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Discussion Starter · #1 ·
Can I assume that a CAI lets in more air through the trottle body and at higher speed. I hope I am correct.

Here is my question.

If at very light throttle the plates inside the trottle body are slightly open. Can one assume that the air comming from the CAI might force the plates inside to close a little?
 

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well it allows more air yes
abnd maybe a little faster
but a CAI is really for cold air, and straighting it out, so its nto so turbulant
no because the tilt on the plates, is more then enough to over come the 2 or 3 PSI of air.

the top part goes in the bottom resists... but it works lol
 

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Is the psi constant or does it increase relative to your speed?

it will fluxuate depending on the engines need


its not much at all
3 may be high


its actuly a vacume not pressure but same thing.
 

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Discussion Starter · #5 ·
Well that shoots a hole in my rpm's diagnosis. thanks for the info
 

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why whats up...tell me more!
 

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Discussion Starter · #7 ·
Well after a fuel filter replacement my car runs good enough for a clear description of what I have been dealing with for 4 months now.

My problem happens only when car is warmed up.

If I am flowing with traffic at a constant speed my foot is barely on the pedal. Traffic starts to increase speed so a slight increase on the pedal and my rpm drops from 2k to 1k. Not sure if its upshifting to cause this drop but its really boggy at 1k going 40mph. Once it drops any pedal position from 1/4 to 1/2 throttle produces the same extremely slow increase in speed. Only way to recover from this is to punch it.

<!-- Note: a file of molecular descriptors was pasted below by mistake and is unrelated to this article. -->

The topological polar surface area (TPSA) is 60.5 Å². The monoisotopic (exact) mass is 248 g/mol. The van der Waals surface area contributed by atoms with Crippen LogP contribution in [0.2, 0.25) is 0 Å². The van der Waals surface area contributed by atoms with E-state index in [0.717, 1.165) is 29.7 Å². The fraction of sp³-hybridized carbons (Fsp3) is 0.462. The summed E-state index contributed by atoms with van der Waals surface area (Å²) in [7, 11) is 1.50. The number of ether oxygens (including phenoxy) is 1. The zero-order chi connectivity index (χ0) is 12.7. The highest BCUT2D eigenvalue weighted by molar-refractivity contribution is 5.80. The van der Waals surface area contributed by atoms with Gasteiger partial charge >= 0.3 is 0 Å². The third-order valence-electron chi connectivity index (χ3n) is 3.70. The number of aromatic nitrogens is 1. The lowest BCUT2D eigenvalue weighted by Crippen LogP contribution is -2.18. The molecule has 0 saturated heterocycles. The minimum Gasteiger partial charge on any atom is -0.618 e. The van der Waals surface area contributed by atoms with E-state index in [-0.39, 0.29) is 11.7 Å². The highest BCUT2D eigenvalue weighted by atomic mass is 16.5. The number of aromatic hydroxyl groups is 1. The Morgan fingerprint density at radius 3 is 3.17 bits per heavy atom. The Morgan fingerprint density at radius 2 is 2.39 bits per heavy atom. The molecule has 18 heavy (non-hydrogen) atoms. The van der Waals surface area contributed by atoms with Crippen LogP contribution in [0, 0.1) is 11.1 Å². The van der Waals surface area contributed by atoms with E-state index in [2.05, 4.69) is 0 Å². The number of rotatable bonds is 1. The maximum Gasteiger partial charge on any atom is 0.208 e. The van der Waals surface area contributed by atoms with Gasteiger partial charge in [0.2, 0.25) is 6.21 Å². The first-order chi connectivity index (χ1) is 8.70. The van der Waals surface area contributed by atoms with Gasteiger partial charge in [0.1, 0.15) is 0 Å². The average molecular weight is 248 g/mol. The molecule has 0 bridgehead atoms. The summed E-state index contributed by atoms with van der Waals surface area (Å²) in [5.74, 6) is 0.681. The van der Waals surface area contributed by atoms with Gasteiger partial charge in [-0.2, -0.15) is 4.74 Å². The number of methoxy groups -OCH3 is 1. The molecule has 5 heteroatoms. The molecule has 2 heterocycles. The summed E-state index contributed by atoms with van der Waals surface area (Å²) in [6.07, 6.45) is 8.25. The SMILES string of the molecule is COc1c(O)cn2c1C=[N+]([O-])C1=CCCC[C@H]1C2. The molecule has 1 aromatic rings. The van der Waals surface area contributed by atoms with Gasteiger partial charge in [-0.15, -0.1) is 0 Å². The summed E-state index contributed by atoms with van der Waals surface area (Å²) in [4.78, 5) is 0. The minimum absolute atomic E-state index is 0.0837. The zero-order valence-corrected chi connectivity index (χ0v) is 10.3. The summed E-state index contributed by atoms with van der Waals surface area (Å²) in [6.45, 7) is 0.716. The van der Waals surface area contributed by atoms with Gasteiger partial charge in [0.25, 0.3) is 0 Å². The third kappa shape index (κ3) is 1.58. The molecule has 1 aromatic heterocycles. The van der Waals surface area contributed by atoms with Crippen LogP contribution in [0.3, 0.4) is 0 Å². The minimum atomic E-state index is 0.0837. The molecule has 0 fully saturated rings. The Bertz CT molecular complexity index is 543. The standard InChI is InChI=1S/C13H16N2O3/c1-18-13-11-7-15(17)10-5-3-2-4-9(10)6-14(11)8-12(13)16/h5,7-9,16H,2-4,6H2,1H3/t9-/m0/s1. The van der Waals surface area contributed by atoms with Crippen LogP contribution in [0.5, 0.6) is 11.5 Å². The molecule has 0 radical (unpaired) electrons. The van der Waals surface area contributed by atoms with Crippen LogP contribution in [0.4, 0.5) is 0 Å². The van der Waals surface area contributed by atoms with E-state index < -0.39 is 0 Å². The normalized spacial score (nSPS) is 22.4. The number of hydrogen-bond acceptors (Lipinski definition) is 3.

Only way to avoid this drop from happening in the first place is hit the gas harder which at times can get tiresome. I am constantly revving high then coast, rev high and coast...over and over again.

Only thing I can deal with on my own is if it were a mechanical problem as posted above.
 

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Well after a fuel filter replacement my car runs good enough for a clear description of what I have been dealing with for 4 months now.

My problem happens only when car is warmed up.

If I am flowing with traffic at a constant speed my foot is barely on the pedal. Traffic starts to increase speed so a slight increase on the pedal and my rpm drops from 2k to 1k. Not sure if its upshifting to cause this drop but its really boggy at 1k going 40mph. Once it drops any pedal position from 1/4 to 1/2 throttle produces the same extremely slow increase in speed. Only way to recover from this is to punch it.